Cold weather, dark nights. Even howling wind and rain. Winter can be tough, especially if you like to get outdoors for your fitness workouts.
We've all heard the phrase "Summer bodies are made in winter" and it's true. Health and fitness is a year-round journey and it gets tough. Tough to motivate yourself to get up and about when you'd rather stay indoors where it's warm and dry. Tough to keep pushing towards your goals when the workouts feel tougher in the cold.
Winter can test even the most "hardcore" exercisers. If you prepare yourself, however, there's no reason why your fitness regime can't continue during the colder months.
Here are 9 quick tips that will help you stay on track until the weather brightens up again.
Warm-Up in Winter
Hardly ground-breaking, right?! Yes, the first tip sounds basic but don't be fooled by its simplicity.
No matter what the weather's like, a warm-up should always for part of your regular workout routine.
When it's colder outside though, your muscles can and joints can take longer to loosen off and start working efficiently. You'll want to make sure you keep your chance of injury as low as possible while also improving the benefits of your workout.
A dynamic warm-up, incorporating large movements of all the major joints, will get the blood flowing where it needs to. You'll start to feel warmer and your muscles will begin to feel less stiff.
Start your movements slow and gradually build the intensity until you're at your working range.
Layers, layers, layers
Multiple lighter layers of clothing are much more beneficial than one thick, warmer piece.
Once you start working out, your body will start generating its own heat. As a result, you might feel like it's much warmer than it actually is.
Being able to remove a layer or two will help keep you comfortable. Once you really start to sweat, you may begin to cool down again so just pop another layer back on, easy!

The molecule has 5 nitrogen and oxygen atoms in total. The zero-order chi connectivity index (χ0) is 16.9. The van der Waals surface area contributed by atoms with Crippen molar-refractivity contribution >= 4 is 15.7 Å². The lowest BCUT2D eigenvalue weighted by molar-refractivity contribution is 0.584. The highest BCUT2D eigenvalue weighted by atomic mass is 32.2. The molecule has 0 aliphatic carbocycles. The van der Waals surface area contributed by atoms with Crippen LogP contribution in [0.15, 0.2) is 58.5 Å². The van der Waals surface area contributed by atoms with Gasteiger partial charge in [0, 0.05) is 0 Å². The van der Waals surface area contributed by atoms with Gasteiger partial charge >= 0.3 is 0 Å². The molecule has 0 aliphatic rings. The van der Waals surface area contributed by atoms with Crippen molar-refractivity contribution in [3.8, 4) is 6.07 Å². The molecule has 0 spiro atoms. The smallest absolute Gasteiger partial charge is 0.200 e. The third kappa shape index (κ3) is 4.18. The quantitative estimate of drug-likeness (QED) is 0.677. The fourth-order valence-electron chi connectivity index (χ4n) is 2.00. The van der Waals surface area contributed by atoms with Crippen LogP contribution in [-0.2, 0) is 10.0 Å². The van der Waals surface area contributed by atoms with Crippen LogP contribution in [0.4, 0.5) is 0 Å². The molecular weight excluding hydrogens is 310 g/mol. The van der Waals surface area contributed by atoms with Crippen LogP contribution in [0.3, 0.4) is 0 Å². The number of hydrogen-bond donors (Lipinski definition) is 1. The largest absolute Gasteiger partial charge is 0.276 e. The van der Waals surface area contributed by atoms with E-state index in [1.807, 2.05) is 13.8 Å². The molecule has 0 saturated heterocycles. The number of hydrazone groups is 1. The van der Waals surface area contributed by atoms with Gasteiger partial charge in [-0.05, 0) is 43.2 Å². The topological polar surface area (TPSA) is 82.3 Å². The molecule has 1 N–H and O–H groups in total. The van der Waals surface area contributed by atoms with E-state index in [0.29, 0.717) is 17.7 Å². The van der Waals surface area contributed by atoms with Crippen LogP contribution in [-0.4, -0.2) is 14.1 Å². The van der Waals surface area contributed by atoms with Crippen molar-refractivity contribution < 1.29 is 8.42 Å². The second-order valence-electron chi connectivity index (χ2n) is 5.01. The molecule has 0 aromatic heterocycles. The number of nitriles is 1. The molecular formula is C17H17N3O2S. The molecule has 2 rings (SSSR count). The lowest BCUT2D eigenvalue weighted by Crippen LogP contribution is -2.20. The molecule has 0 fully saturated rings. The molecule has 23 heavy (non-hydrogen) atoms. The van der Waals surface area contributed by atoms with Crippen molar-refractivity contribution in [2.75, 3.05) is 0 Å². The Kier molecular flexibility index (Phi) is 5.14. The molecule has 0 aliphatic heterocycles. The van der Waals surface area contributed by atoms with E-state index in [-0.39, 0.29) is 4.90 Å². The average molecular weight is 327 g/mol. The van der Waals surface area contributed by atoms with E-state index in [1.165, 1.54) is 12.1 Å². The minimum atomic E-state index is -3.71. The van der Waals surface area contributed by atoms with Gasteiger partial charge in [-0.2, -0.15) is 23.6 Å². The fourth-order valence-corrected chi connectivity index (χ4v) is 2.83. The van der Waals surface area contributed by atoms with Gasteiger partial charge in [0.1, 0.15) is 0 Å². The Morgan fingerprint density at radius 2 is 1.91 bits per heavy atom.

Having more layers of clothing will also help trap more air around your body, like insulation. You'll stay nice and cosy, no matter what the weather is doing around you.
Some added thoughts on the best way to layer up for your winter workout
Base Layer – Synthetic fabrics are generally best (see the problems with cotton clothing below). Perhaps even compression garments if you like them.
Middle Layer – Depending on how harsh the weather is, you might want a thicker material, like fleece, to trap in more heat. Otherwise a T-shirt or long-sleeved top might do.
Outer Layer – Something waterproof if it's raining, or just a windbreaker if it's a little gusty.
Think about your head too. If it's particularly cold you might like a hat or beanie. If it's raining, a baseball cap or snapback can help keep the rain off your face and out of your eyes.
Dry Winter Workout Clothes
The quickest way to feel cold and miserable? Get soaked to the skin and continue trudging through a tough workout in wet clothing.
Much like sweat's cooling effect on the skin, wet fabric will do the same. The water will conduct your body heat away to the outside air, leaving you feeling cold.
There are many cases where natural fibres are the best choice for comfort. Not when it comes to winter workouts in wet weather.
Avoid cotton if you can. It'll become water-logged, soaking up sweat and rain, holding in moisture and become heavy.
Synthetic fabrics like nylon, polyester and polypropylene blends are light and are designed to dry quickly.